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Love Jesus for Everyone

Love is the greatest of the fruits of the Spirit and, from a certain point of view, it contains them all.  It is the most desirable fruit because “God is love” and God, in creating man, made of him “a complex of love”.  It is Jesus Himself that tells this to Luisa when He affirms that the nerves, the bones, the flesh of the creature are fabrics of love.  And God, after having woven them with love, let blood flow in all the particles, as if covering them with a garment in order to give them life of love.  So the creature is none other than “a complex of love” and she moves for no other reason than for love.  At most there can be a diversity of loves, but always for love she moves.  There can be divine love, love of self, love for creatures, evil love, but it is always love.  Nor can she do otherwise because her life is love, created by the Eternal Love, and thus raised by an irresistible force of love.

Love is therefore the center of human existence.  It’s not only a feeling, nor only an act of will, but fundamentally it is an act that involves feeling, will, patience, memory.  Love is centered in relationship.  Its parameter is that which is good for the other.  Love starts from a relationship with God.  It is above every law, it surpasses every law, it is not subject to any law.  Jesus even tells Luisa that love is not subject to death.  There is no power, there are no rights over love.  Love is eternal and one who loves is eternal with God.  Love fears nothing, it doubts nothing, and it converts the same evils into love.

In the Old Testament, the word love is understood as the love that pushes one to make a gift of self for the beloved.  There is no love if there is no “you”.  Love is an inexplicable spiritual force ingrained in the person.  In the people of Israel, the idea of love expresses relationship with the God of the Covenant and it is clear that the love of God precedes the love of man and of His people.  We read in the book of Deuteronomy: “You will love the Lord your God with all your heart, with all your soul and with all your strength”.  The “all” repeated three times with emphasis helps us to understand that the author is exhorting us to commit the totality of our energy to making arise, from the feeling of love, a conviction that governs our whole way of living.  He basically tells us that in order to fully live our relationship with God, we must engage our whole personality (heart and soul).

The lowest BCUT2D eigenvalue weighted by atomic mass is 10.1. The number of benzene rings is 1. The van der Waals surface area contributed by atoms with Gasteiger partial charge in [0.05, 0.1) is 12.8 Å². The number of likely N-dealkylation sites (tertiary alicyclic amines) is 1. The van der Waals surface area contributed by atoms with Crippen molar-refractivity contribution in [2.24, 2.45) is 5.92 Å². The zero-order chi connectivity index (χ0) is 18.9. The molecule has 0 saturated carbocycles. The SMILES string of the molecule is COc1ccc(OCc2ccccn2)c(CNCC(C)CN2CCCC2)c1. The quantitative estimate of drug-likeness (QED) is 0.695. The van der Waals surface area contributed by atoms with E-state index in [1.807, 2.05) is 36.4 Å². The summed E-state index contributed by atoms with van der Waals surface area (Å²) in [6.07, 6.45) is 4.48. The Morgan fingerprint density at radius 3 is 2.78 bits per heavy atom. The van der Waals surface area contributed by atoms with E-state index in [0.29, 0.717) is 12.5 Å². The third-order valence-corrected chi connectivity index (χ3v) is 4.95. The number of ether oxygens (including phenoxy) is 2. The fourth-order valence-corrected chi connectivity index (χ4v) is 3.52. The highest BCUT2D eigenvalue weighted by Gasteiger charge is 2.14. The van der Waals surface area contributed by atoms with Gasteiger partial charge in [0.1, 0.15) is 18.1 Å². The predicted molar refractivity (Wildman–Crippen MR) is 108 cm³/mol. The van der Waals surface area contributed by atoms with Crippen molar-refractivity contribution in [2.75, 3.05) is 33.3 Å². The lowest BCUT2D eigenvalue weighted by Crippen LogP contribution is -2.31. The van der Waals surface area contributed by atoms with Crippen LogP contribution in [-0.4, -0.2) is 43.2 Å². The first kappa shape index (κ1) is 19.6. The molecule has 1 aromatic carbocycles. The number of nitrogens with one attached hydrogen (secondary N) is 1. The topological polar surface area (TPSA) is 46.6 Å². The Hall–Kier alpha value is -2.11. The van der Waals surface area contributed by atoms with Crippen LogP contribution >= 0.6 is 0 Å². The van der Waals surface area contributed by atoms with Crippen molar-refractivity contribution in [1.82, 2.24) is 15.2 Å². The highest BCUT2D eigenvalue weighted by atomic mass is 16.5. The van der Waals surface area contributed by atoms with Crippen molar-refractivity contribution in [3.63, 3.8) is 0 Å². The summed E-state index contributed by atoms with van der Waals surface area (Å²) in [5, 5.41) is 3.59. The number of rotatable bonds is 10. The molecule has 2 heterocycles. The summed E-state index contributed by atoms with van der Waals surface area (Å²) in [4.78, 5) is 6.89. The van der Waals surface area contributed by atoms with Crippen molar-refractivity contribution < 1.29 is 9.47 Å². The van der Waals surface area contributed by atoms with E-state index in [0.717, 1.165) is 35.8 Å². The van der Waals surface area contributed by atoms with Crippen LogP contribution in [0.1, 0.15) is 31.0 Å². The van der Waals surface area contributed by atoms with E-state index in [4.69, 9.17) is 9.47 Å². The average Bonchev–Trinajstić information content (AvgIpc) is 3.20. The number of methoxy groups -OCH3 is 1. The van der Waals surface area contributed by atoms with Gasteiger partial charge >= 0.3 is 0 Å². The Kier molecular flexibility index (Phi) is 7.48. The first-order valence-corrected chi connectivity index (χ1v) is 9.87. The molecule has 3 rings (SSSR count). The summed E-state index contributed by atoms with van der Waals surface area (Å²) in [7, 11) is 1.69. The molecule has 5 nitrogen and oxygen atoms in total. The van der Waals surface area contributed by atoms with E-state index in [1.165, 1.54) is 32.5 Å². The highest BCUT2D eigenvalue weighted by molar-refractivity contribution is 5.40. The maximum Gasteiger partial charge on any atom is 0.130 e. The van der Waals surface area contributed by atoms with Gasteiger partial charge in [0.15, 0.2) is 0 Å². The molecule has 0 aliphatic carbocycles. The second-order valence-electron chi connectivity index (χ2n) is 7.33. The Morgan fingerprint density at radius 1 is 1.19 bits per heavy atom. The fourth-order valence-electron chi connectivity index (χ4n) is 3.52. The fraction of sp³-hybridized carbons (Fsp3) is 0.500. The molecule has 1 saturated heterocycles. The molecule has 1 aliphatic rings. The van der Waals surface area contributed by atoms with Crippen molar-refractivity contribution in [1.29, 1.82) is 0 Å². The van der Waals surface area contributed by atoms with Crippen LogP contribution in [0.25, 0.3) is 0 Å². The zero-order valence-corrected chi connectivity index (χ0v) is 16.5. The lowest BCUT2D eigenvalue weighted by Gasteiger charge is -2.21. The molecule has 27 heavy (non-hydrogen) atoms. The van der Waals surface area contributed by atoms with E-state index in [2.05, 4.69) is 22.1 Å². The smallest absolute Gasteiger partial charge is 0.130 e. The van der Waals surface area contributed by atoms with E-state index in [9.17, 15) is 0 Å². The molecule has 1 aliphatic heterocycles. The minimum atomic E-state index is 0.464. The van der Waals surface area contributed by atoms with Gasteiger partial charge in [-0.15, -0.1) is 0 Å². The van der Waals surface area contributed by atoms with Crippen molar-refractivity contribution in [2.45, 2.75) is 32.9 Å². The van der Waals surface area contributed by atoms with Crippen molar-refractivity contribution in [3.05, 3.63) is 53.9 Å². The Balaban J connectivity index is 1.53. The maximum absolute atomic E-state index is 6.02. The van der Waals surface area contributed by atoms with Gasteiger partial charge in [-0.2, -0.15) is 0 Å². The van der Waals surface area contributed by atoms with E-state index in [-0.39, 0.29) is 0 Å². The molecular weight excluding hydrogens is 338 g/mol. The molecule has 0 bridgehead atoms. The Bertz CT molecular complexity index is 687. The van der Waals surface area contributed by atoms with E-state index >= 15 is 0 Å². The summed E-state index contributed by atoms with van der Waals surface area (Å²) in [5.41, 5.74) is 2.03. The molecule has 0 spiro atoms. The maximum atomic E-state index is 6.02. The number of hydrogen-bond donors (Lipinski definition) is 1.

In the New Testament, we read in the first letter of John: “We love because God has loved us first”.  The love of God is unmistakable, unconditional, immeasurable, infinite.  He loves each one of us in the same way.  How can we love with such a love?  We certainly couldn’t do it without divine intervention.  God provided, He compensated for our inability and He made us capable of loving as He loves, obeying His Will.  “I pray that you, being rooted and grounded in love…may be filled with all the fullness of God” (Eph 3:17,19).  God, therefore, loves us madly and ardently desires to be loved as He loves us: but how?  By living in His Will.  In fact, Jesus always reiterates to Luisa how pleasing it is for God to see the creature living in the Divine Will, because she lives of God’s reflections and, while living of His reflections, she absorbs in herself the likeness of her Creator who loves her with an eternal love.  Jesus then emphasizes that whoever truly loves God does not get bothered by anything and tries to convert everything into love.  According to the dose of love that an action contains, even if it be an indifferent one, thus increases its weight, because God doesn’t look at the work, but rather the intensity of the love that the work contains.  He reiterates still that love encompasses everything, binds everything, gives life to everything, triumphs over everything, embellishes everything and enriches everything.  Love is jealous of everything, even a thought and breath, though it may be honest.  It wants everything for itself and thereby gives the soul, not natural purity, but divine purity.